Everyone reacts differently to various types of pressure out there and some of the time we create situations that bring out the best or even the worst in us. Understanding what pressure we are having put upon us vs the pressure we intentionally create for ourselves will help our overall performance, we need to understand better what pressure works best for us!
Take your mind back to when you were a student, either at school or in some form of further education. How did you work, how did you manage the workload that you were up against? Were you:
A/ Diligent and planned, right down to the nth degree of preparation where you knew when you had to be in the library, when the assignments were all due in and when you had to complete x before you could move onto y in that process of delivering the best outcomes for you?
Z/ Last minute.com, creating self-inflicted pressure that meant everything had to be done in one night, literally the complete assignment had to be started and finished in a 24 hour period. No ifs, buts or maybes, it’s got to be done tonight, black and white or you fail!
Both these examples have their strengths and weaknesses. Now consider how you work in your current role where you have more A in you than Z or vice versa. Obviously, there is a reason why I entitled them A and Z because the distance between both examples is huge and we all have tendency to do one or the other at different times dependent on the situation in hand, the motivation towards the outcome and the rewards or successes they offer. One day you could be an F on that scale, the next a W and so on.
There are people in your life you know that are project managers, not necessarily by profession but by the way they work, where everything is planned. There might be OCD tendencies in here where everything has to be organised in advance down to the last letter, if this is not the case then stress, anxiety and pressure appears. When it’s down to them playing the main organisational role then everything is sorted, when others are involved this is where it can “hit the fan” and spiral out of control and balance. The reality? It’s just the way they work.
By contrast the last minute.com society sits in two camps I believe. There are those who thrive under pressure, they love the additional pressure they have created by leaving it to the last minute on the deadline. If there wasn’t that extra pressure they wouldn’t thrive as well and wouldn’t produce their best work. Personally that’s not the way I work but I know many that manifest situations of what I would call stress that they call positive pressure and it makes them work harder and faster under tight constraints of time and materials.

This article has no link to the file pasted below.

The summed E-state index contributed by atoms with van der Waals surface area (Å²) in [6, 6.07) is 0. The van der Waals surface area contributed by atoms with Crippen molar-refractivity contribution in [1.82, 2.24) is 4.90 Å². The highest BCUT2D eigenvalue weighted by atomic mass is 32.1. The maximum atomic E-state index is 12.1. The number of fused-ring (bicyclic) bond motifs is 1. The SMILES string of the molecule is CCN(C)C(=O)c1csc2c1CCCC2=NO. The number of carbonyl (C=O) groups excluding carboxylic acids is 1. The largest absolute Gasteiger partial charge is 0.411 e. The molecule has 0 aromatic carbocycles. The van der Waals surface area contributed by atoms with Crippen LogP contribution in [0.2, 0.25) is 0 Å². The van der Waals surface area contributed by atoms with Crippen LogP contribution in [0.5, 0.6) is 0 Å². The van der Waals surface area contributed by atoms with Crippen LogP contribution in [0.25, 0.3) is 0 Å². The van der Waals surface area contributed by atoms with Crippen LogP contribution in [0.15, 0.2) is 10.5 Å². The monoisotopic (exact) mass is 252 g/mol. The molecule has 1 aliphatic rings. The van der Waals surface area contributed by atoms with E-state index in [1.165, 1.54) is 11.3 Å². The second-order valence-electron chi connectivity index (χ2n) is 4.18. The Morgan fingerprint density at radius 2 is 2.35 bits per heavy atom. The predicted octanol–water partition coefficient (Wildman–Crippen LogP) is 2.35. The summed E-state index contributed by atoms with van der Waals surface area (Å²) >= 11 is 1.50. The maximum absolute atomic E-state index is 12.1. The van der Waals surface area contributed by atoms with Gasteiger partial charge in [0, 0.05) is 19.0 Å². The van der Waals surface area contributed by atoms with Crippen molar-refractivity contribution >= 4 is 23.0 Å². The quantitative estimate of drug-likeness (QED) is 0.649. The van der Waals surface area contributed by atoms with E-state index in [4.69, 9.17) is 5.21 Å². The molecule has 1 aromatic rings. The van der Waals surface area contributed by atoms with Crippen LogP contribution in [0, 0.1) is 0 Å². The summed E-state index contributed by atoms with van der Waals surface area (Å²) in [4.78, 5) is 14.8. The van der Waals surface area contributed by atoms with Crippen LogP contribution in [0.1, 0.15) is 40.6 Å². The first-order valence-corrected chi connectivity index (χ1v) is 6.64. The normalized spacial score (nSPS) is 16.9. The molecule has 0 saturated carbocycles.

The other side of last minute.com is the one where people appear to be less organised and the closer the deadline gets the greater the stress and anxiety and because this is not how they like to work they actually crumble. The pressure is not a positive situation for them and it gets to the point in some cases of shutting down. I can only liken this to doing your Christmas shopping on Christmas Eve in the one shop that is still open and there is very little choice left, making decisions are really easy to make, and if the present happens to be a poor one then it will do because there was either that or nothing. In this case the people do not know which is their best way of working with pressure so they coast along trying out different formats without learning from previous experience.
What’s the solution here? Perhaps having someone watching over your shoulder? Noooo! That will in the main irritate and annoy the hell out of you, it certainly would me. That doesn’t add positive pressure to me it just aggravates me and will make me angry and frustrated rather than focussed. Ultimately, you have to look at the task in hand. Do you really care about it and getting it completed or is it a necessary evil that you just have to get done eventually despite the lack of desire on your part?
Create the stepping stones and rewards along the way. Find a buddy or an accountability partner, someone that will help without mithering you (I love that wonderful northern word ‘mither’ – to fuss over excessively). Being an ostrich is not the answer and if we are truly honest with ourselves this is when our greatest stresses and failures have come about when days, weeks and even months have past while you, we or I have stuck our heads in the sand.
Don’t be an ostrich, decide which sort of pressure you thrive on and enjoy and create situations where that is more likely to occur. When that isn’t working for you or situations take hold outside of your control then ask a friend, seek help and change the environment to suit you. Pressure is good when applied to the right place.